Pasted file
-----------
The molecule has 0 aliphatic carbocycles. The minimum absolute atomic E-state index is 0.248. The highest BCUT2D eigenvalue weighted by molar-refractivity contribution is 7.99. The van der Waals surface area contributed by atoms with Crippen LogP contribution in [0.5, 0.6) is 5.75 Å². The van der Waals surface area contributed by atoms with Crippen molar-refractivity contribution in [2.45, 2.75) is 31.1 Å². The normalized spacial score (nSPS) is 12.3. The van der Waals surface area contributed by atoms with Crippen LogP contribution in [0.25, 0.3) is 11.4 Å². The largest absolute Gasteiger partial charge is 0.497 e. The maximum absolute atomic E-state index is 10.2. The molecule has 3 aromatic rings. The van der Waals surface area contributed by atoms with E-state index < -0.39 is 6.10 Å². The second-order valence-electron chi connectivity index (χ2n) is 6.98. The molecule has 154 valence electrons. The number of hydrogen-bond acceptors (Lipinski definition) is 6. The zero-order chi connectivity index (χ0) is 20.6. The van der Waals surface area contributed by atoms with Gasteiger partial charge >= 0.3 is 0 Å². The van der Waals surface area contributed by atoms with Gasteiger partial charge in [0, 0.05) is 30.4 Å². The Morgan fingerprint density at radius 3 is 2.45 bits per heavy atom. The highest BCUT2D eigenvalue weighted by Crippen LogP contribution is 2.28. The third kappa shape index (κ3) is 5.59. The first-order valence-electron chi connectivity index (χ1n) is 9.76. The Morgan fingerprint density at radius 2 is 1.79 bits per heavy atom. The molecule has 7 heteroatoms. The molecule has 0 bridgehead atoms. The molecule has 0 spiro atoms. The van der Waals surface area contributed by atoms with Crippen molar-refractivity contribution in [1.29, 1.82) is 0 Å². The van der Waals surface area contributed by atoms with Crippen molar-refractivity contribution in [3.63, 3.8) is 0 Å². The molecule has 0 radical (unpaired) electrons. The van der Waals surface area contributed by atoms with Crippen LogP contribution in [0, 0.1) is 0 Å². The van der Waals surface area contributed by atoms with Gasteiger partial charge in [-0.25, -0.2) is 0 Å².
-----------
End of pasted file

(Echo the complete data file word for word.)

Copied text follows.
The molecule has 0 aliphatic carbocycles. The minimum absolute atomic E-state index is 0.248. The highest BCUT2D eigenvalue weighted by molar-refractivity contribution is 7.99. The van der Waals surface area contributed by atoms with Crippen LogP contribution in [0.5, 0.6) is 5.75 Å². The van der Waals surface area contributed by atoms with Crippen molar-refractivity contribution in [2.45, 2.75) is 31.1 Å². The normalized spacial score (nSPS) is 12.3. The van der Waals surface area contributed by atoms with Crippen LogP contribution in [0.25, 0.3) is 11.4 Å². The largest absolute Gasteiger partial charge is 0.497 e. The maximum absolute atomic E-state index is 10.2. The molecule has 3 aromatic rings. The van der Waals surface area contributed by atoms with E-state index < -0.39 is 6.10 Å². The second-order valence-electron chi connectivity index (χ2n) is 6.98. The molecule has 154 valence electrons. The number of hydrogen-bond acceptors (Lipinski definition) is 6. The zero-order chi connectivity index (χ0) is 20.6. The van der Waals surface area contributed by atoms with Gasteiger partial charge >= 0.3 is 0 Å². The van der Waals surface area contributed by atoms with Gasteiger partial charge in [0, 0.05) is 30.4 Å². The Morgan fingerprint density at radius 3 is 2.45 bits per heavy atom. The highest BCUT2D eigenvalue weighted by Crippen LogP contribution is 2.28. The third kappa shape index (κ3) is 5.59. The first-order valence-electron chi connectivity index (χ1n) is 9.76. The Morgan fingerprint density at radius 2 is 1.79 bits per heavy atom. The molecule has 7 heteroatoms. The molecule has 0 bridgehead atoms. The molecule has 0 spiro atoms. The van der Waals surface area contributed by atoms with Crippen molar-refractivity contribution in [1.29, 1.82) is 0 Å². The van der Waals surface area contributed by atoms with Crippen molar-refractivity contribution in [3.63, 3.8) is 0 Å². The molecule has 0 radical (unpaired) electrons. The van der Waals surface area contributed by atoms with Crippen LogP contribution in [0, 0.1) is 0 Å². The van der Waals surface area contributed by atoms with Gasteiger partial charge in [-0.25, -0.2) is 0 Å².